On August 8, 2018, DHS issued a policy memorandum directing USCIS to change the way in which the agency counted the days of unlawful presence for F, M, and J status violators.
Under that policy memorandum, F, M, and J nonimmigrants who accrued more than 180 days of unlawful presence during a single stay, and then departed the United States, would trigger either a 3- or 10-year bar to admission depending on the period of unlawful presence accrued in the United States prior to departure. The new policy would begin counting the days of unlawful presence the day after an F, M, or J status violation, unless an exception applied.
These bars would prevent the foreign national from applying for an immigration benefit in the future, without the approval of a waiver of inadmissibility.
This policy was to become effective on August 9, 2018; however, it quickly grew controversial and inspired a slew of lawsuits. Prior to this attempted policy change, USCIS did not begin counting a period of unlawful presence until a USCIS immigration official or immigration judge made a formal finding of a status violation.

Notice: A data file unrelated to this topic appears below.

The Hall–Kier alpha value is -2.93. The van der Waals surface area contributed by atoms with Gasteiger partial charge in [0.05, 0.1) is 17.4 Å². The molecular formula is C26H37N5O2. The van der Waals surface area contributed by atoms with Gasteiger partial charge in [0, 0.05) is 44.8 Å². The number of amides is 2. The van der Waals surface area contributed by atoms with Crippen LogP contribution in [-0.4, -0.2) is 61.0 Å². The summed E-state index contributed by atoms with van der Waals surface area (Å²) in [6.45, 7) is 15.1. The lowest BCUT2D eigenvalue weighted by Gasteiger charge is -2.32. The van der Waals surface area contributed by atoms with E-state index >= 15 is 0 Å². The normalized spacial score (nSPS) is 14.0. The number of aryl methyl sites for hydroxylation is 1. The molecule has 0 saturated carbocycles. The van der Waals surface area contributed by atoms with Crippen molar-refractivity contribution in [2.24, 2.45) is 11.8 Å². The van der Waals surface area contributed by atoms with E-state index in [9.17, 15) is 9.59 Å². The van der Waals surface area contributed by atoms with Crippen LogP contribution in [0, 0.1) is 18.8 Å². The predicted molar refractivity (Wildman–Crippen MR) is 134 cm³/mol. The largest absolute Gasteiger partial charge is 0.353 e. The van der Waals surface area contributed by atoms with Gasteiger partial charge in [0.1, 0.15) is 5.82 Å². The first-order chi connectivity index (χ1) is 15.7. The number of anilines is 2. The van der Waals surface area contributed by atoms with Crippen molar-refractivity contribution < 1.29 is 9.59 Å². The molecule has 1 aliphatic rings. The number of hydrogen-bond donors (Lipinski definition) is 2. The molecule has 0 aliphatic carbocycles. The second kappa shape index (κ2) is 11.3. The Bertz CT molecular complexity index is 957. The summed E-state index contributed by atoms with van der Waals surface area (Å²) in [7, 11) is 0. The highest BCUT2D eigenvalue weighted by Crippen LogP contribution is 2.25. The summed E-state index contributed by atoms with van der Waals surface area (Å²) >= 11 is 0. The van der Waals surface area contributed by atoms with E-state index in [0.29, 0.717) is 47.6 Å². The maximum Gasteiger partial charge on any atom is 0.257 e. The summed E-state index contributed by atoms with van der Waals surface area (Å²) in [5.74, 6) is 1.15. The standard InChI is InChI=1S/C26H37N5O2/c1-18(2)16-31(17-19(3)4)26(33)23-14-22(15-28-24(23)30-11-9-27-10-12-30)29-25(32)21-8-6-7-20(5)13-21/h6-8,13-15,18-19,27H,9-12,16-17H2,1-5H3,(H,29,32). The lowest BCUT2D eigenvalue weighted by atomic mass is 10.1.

One month after the release of the memorandum, several colleges and universities filed suit in the U.S. District Court opposing the policy change. The Plaintiffs requested that the Court declare the policy unlawful and sought an injunction to prevent the policy from being implemented Guilford College et al v. Nielsen et al.
On January 28, 2019, the District Court granted a Temporary Restraining Order (TRO) preventing the government from enforcing the policy change on the parties involved in the case.
On May 3, 2019, the District Court granted a nationwide preliminary injunction, preventing DHS from enforcing and/or implementing the policy change, pending resolution of the lawsuit.
In an opinion penned by District Judge Loretta Biggs, the Judge found the Plaintiffs likely to succeed on the merits of their claim that the August Memorandum was adopted by DHS in violation of the Administrative Procedure Act (APA) and that granting the injunction was clearly in the public’s interest.
To read the judicial order please click here.